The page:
Whether you are already in partaking in serious competition, or simply want to see what you and horse can achieve together – you want to know that your horse is comfortable and fit for purpose. That could be hacking locally around home, or the requirements of Badminton! What is most important, is that you are recognising signs and risks of injury. It is not unusual to come across friends at your stable/yard with a good eye for identifying lameness, but what does that mean?
Questions to ask yourself if your horse is lame:
- Should you be easing off your exercise routine?
- Should you turn them out or box rest them?
- At what point do you get out the Vet?
- Is it a new or existing problem?
- What happens if you have a competition the next day?
- What happens if it occurs after unloading them when you arrive at a competition?
- Does it often or always occur after a particular activity?
- Is it often when they are brought in from the field?
We know that horses are ‘prey’ creatures, which means they usually are very stoic and guarded when they are in pain. A Physiotherapist is trained to pick apart the picture, and aims to find the cause, not just treat what they see.
Sometimes signs of illness or injury can be very subtle. If you notice any of the features below in your horse – get in touch!
- Change in behaviour or temperament
- Resenting being tacked up (bridle or saddle)
- Stiffness when riding – particularly if rein specific
- Unexplained bucking, rearing or napping
- A short choppy stride length in the school – but moves beautifully in the field?
- Difficulty establishing or maintaining an outline
- Difficulty engaging the hindquarters
- Difficulty collecting or extending
- Difficulty leading on the correct lead in canter, or becoming disunited
- Swishing tail or tossing head, particularly on transitions
- Sloppy transitions
- Refusing jumps or taking down poles
Elements of Physiotherapy can be utilised to help develop your own personalised treatment programme:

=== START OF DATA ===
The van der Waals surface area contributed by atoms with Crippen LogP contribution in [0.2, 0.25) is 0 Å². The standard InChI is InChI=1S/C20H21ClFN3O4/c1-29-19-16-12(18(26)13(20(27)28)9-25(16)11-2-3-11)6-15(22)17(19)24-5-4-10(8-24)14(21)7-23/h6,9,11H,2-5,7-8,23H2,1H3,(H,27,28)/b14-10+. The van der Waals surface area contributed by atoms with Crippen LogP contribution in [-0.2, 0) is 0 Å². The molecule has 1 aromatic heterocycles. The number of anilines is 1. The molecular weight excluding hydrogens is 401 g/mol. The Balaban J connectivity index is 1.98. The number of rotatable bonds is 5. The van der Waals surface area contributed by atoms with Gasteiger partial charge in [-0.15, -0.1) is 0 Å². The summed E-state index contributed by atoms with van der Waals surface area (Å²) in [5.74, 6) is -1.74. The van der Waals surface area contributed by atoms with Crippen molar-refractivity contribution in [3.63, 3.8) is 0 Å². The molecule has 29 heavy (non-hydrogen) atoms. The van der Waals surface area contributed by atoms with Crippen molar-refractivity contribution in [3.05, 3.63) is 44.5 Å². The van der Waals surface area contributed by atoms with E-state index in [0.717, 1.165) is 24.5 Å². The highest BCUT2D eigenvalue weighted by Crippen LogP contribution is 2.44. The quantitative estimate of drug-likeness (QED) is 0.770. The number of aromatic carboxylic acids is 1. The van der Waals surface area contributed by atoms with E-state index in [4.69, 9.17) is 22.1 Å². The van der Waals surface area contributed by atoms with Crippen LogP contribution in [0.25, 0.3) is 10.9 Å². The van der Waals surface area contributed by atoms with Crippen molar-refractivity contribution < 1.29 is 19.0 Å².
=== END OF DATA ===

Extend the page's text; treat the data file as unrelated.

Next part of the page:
- Exercise prescription
- Joint mobilisation
- Soft tissue treatments (myofascial release, massage, stretches)
- Laser Photobiomodulation Therapy (Class IIIb and IV) – LPBMT
- Analgesia (relieving pain)
- Resolving acute and chronic inflammation
- Reducing oedema/swelling
- Healing and regenerating neural tissues
- Promoting wound healing and tissue repair
- Modulating immune response
- TENS and NMES – Analgesia and Muscle Stimulation
Much more challenging than it appears, your horse (and you!) need to have the balance of suppleness and power. No good is one without the other. Have you noticed a drop in scores? Are comments recurrently about your performance on a certain rein? Is your horse simply lacking impulsion and ‘rear-wheel drive’? Find out if it just requires a change in your exercises and schooling, or if there is a physical reason your horse can’t deliver what you are looking for.
Jumping & Eventing
Fearlessness and courage drives the adrenaline that carries you and horse round some potentially scary and risky courses. These horses require strength, stamina, flexibility and proprioception to get them safely around a course. Only a very subtle injury can affect performance or leave them liable to falls – don’t find out too late, recognise changes in your training early and get them assessed.
Hacking and Leisure
Whether you just enjoy a plod around the local lanes, or take your horse away for trekking holidays – you need to know that your horse is looking forward to every stride. Hills, slopes and strange surfaces mean your horse has to navigate its way through unpredictable territory. They often enjoy this work so much, that you may notice that they only dislike being tacked up, or have become more ‘girthy’ over the years. Is it just behavioural? Or could it be pain?